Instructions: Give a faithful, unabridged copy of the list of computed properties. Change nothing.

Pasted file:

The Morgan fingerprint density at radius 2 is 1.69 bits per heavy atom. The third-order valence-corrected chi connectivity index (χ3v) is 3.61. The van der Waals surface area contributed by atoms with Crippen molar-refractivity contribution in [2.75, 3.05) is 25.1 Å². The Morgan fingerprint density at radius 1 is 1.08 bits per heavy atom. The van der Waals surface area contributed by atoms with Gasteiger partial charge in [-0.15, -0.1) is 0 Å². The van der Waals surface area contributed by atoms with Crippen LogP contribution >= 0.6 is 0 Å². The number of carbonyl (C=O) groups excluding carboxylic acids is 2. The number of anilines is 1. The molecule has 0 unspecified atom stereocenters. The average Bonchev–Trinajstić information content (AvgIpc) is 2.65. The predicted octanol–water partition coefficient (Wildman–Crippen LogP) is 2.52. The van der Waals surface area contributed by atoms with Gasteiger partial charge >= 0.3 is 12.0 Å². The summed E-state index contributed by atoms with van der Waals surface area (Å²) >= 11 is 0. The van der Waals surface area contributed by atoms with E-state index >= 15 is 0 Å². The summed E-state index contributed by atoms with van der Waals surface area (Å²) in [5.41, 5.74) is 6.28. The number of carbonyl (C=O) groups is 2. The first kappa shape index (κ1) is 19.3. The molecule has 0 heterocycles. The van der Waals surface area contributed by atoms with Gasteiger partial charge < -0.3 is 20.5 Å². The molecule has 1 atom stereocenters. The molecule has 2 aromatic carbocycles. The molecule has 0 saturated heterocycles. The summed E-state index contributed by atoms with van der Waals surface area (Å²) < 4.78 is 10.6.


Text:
The Morgan fingerprint density at radius 2 is 1.69 bits per heavy atom. The third-order valence-corrected chi connectivity index (χ3v) is 3.61. The van der Waals surface area contributed by atoms with Crippen molar-refractivity contribution in [2.75, 3.05) is 25.1 Å². The Morgan fingerprint density at radius 1 is 1.08 bits per heavy atom. The van der Waals surface area contributed by atoms with Gasteiger partial charge in [-0.15, -0.1) is 0 Å². The van der Waals surface area contributed by atoms with Crippen LogP contribution >= 0.6 is 0 Å². The number of carbonyl (C=O) groups excluding carboxylic acids is 2. The number of anilines is 1. The molecule has 0 unspecified atom stereocenters. The average Bonchev–Trinajstić information content (AvgIpc) is 2.65. The predicted octanol–water partition coefficient (Wildman–Crippen LogP) is 2.52. The van der Waals surface area contributed by atoms with Gasteiger partial charge >= 0.3 is 12.0 Å². The summed E-state index contributed by atoms with van der Waals surface area (Å²) >= 11 is 0. The van der Waals surface area contributed by atoms with E-state index >= 15 is 0 Å². The summed E-state index contributed by atoms with van der Waals surface area (Å²) in [5.41, 5.74) is 6.28. The number of carbonyl (C=O) groups is 2. The first kappa shape index (κ1) is 19.3. The molecule has 0 heterocycles. The van der Waals surface area contributed by atoms with Gasteiger partial charge < -0.3 is 20.5 Å². The molecule has 1 atom stereocenters. The molecule has 2 aromatic carbocycles. The molecule has 0 saturated heterocycles. The summed E-state index contributed by atoms with van der Waals surface area (Å²) < 4.78 is 10.6.